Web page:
Engineers Merge Technologies Used to Inspect Wooden Power Poles

Engineers working to improve wooden power poles

ECE and GTRI researchers are creating a remote inspection system that analyzes wooden crossarms from the air.

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Researchers from ECE and the Georgia Tech Research Institute are merging two technologies that are expected to reduce costs and increase the accuracy of inspecting millions of wooden crossarms that hold up power lines worldwide.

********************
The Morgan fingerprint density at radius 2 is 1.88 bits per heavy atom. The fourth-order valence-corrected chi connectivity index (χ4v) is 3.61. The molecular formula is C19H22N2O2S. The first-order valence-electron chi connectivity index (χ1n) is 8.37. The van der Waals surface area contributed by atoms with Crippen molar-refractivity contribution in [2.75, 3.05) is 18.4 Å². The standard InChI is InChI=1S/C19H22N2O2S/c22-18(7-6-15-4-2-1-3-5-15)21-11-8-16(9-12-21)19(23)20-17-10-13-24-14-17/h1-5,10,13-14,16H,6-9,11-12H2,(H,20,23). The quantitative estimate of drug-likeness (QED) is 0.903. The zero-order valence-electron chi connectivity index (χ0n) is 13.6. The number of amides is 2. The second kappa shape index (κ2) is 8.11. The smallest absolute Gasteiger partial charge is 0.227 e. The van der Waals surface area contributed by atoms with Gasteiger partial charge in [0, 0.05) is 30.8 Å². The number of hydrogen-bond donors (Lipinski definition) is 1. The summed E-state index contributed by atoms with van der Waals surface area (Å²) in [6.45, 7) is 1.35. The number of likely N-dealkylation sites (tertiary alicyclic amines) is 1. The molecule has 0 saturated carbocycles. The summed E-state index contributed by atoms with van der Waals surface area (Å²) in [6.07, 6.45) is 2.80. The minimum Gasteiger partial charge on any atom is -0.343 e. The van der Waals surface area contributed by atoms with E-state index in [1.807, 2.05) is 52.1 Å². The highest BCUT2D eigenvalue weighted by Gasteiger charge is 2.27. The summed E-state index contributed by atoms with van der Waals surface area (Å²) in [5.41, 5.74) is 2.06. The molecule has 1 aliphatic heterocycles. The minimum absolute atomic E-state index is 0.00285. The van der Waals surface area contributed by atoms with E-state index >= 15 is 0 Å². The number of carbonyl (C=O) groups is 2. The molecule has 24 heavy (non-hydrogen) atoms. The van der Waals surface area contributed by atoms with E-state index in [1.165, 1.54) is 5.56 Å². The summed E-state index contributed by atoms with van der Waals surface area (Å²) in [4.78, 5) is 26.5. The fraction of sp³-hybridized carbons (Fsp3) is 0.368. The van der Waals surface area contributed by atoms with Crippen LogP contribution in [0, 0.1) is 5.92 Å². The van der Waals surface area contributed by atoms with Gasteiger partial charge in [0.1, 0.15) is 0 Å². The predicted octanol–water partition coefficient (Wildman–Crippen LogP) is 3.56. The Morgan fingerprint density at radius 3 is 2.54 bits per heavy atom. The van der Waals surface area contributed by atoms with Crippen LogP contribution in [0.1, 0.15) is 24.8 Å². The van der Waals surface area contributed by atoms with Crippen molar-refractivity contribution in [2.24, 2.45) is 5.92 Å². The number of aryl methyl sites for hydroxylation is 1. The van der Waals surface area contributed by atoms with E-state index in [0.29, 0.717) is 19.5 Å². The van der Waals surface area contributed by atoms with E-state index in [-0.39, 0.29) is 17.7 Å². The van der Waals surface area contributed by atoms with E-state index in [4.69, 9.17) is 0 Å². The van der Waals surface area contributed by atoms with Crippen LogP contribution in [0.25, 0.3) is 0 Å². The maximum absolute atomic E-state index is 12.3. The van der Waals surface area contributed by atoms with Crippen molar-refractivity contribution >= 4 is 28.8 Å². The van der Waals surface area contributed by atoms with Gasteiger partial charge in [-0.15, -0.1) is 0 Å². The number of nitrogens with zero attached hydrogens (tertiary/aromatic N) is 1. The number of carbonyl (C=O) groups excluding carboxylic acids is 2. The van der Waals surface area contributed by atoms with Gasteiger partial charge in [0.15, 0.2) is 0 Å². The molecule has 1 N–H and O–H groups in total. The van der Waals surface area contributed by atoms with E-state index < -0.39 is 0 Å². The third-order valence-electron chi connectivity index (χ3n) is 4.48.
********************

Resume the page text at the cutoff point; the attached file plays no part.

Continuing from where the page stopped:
Susceptible to rot, wooden crossarms must be inspected and replaced periodically, or otherwise lines could collapse and cause outages. Such inspections have traditionally required workers to climb poles, hit the crossarm with a hammer and judge its condition by listening to the resulting ring. But these manual inspections are imprecise, time-consuming, costly, and hazardous.

Now, researchers have merged laser vibrometry and neural networks to create a remote inspection system that analyzes crossarms from the air. The team includes ECE Professor Ron Harley, NEETRAC research engineer Paul Springer, and GTRI research engineer Jim Mahaffey.

Last revised August 1, 2017